It’s another year! What a weird year 2020 was. Helen and I started the year in Australia. We travelled back to the UK at the end of February thinking that we would move back to Sydney in July/August. Instead we got stuck in the UK because of the pandemic.
The U.S. election was a wild ride! It wasn’t the Democratic landslide that I was hoping. As predicted, however, the initial vote was skewed to the Republicans, and Trump tried to portray that as a Republican win. Over the course of days, the mail-in ballots were counted, and it became clear that Biden won.
I hope Biden wins. I don’t think I can stand another 4 years of Trump.
Here in the UK we have just had over 60,000 deaths from Coronavirus. Hospitalisations and deaths are ramping up again. I think that there is a very high possibility that this virus will become endemic, and our society will have to adjust to live with it. On the other hand, some countries in the Asia-Pacific region have very low case rates, and seem to be controlling the pandemic. I think that there is a definite possibility of a two-speed world economy, with much faster growth going to those countries that have managed to control the pandemic.
This morning the UK Prime Minister Boris Johnson, told the UK public to start preparing for a “No Deal” Brexit. Most commentators I follow on Twitter believe that there will be a trade deal - albeit a thin one. The Guardian has what I think is a good analysis of today’s analysis.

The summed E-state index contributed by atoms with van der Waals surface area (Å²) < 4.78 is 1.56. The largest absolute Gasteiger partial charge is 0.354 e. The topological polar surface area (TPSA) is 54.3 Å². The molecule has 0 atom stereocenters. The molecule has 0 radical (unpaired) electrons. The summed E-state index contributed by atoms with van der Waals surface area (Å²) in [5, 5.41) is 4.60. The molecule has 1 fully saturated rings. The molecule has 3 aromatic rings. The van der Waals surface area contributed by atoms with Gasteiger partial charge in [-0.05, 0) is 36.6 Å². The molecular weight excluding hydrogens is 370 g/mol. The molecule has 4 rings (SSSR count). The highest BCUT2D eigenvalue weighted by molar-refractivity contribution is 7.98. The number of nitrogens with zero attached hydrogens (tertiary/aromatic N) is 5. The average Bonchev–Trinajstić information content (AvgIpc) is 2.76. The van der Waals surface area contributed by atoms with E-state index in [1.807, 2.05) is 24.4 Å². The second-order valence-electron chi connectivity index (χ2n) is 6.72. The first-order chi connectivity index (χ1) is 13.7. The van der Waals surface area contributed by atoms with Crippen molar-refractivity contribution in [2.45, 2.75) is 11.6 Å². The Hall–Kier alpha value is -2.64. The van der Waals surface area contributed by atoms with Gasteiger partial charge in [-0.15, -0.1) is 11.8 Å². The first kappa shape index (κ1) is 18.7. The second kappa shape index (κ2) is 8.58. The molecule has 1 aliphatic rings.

I'm really enjoying the new (anti)-Brexit Podcast - CakeWatch. Chris Kendall and Steve Bullock deliver a lively discussion on the events of the week. It's amazing how many events around Brexit are happening every week! At the moment I'm listening to the CakeWatch podcast and The Guardian Brexit means... podcast.
It seems like the World is breaking down, with increased terrorism in Europe, Trump supporting Neo-Nazis in the US, and the insanity that is Brexit. I've decided that I need to ignore politics for my own peace of mind, and focus entirely on maths, programming and science!
Equity markets constantly surprise me. It's looking increasingly likely that the Eurozone will disintegrate - leading to potential bank failures, stagnant economic growth and increased unemployment - and the equity markets here in Europe are pretty much shrugging it off today. The FTSE100 is up over half-a-percent at pixel time.
Here is a video showing how badly Detroit has been affected by the collapsing housing market. Towards the end of the video you can see some amazing mansions in the worst-hit areas of Detroit that you can supposedly buy at a massive discount.